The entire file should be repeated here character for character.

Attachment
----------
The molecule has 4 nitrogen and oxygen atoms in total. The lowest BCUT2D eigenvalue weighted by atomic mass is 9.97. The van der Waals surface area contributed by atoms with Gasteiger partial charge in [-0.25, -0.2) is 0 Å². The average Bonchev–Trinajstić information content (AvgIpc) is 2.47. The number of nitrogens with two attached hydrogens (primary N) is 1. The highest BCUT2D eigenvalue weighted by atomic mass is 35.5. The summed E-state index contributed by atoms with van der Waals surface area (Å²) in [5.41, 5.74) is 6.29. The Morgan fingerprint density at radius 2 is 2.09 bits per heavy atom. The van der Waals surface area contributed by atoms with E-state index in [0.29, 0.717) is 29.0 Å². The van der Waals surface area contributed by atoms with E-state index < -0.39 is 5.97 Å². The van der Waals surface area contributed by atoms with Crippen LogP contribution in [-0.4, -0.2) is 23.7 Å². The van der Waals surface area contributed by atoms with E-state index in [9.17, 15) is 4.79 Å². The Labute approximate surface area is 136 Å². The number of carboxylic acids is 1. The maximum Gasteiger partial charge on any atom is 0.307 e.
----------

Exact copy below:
The molecule has 4 nitrogen and oxygen atoms in total. The lowest BCUT2D eigenvalue weighted by atomic mass is 9.97. The van der Waals surface area contributed by atoms with Gasteiger partial charge in [-0.25, -0.2) is 0 Å². The average Bonchev–Trinajstić information content (AvgIpc) is 2.47. The number of nitrogens with two attached hydrogens (primary N) is 1. The highest BCUT2D eigenvalue weighted by atomic mass is 35.5. The summed E-state index contributed by atoms with van der Waals surface area (Å²) in [5.41, 5.74) is 6.29. The Morgan fingerprint density at radius 2 is 2.09 bits per heavy atom. The van der Waals surface area contributed by atoms with E-state index in [0.29, 0.717) is 29.0 Å². The van der Waals surface area contributed by atoms with E-state index < -0.39 is 5.97 Å². The van der Waals surface area contributed by atoms with Crippen LogP contribution in [-0.4, -0.2) is 23.7 Å². The van der Waals surface area contributed by atoms with E-state index in [9.17, 15) is 4.79 Å². The Labute approximate surface area is 136 Å². The number of carboxylic acids is 1. The maximum Gasteiger partial charge on any atom is 0.307 e.